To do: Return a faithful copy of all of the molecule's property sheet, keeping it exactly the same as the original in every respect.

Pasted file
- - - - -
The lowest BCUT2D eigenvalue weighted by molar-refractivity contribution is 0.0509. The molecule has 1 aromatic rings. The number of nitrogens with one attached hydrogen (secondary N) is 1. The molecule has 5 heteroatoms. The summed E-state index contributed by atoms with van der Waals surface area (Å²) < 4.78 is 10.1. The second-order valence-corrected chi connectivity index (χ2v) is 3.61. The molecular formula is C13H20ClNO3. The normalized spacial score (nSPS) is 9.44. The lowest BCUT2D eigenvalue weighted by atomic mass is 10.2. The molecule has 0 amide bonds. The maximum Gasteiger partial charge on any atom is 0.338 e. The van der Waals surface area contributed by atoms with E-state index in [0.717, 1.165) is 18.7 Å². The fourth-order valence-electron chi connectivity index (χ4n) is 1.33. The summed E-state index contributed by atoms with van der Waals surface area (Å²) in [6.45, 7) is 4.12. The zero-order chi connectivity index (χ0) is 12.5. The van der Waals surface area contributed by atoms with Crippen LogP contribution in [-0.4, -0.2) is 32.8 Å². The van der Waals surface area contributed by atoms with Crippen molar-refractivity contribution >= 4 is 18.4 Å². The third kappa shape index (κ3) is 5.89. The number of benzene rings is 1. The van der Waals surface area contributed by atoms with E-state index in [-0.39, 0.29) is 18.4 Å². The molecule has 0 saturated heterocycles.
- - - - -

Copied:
The lowest BCUT2D eigenvalue weighted by molar-refractivity contribution is 0.0509. The molecule has 1 aromatic rings. The number of nitrogens with one attached hydrogen (secondary N) is 1. The molecule has 5 heteroatoms. The summed E-state index contributed by atoms with van der Waals surface area (Å²) < 4.78 is 10.1. The second-order valence-corrected chi connectivity index (χ2v) is 3.61. The molecular formula is C13H20ClNO3. The normalized spacial score (nSPS) is 9.44. The lowest BCUT2D eigenvalue weighted by atomic mass is 10.2. The molecule has 0 amide bonds. The maximum Gasteiger partial charge on any atom is 0.338 e. The van der Waals surface area contributed by atoms with E-state index in [0.717, 1.165) is 18.7 Å². The fourth-order valence-electron chi connectivity index (χ4n) is 1.33. The summed E-state index contributed by atoms with van der Waals surface area (Å²) in [6.45, 7) is 4.12. The zero-order chi connectivity index (χ0) is 12.5. The van der Waals surface area contributed by atoms with Crippen LogP contribution in [-0.4, -0.2) is 32.8 Å². The van der Waals surface area contributed by atoms with Crippen molar-refractivity contribution >= 4 is 18.4 Å². The third kappa shape index (κ3) is 5.89. The number of benzene rings is 1. The van der Waals surface area contributed by atoms with E-state index in [-0.39, 0.29) is 18.4 Å². The molecule has 0 saturated heterocycles.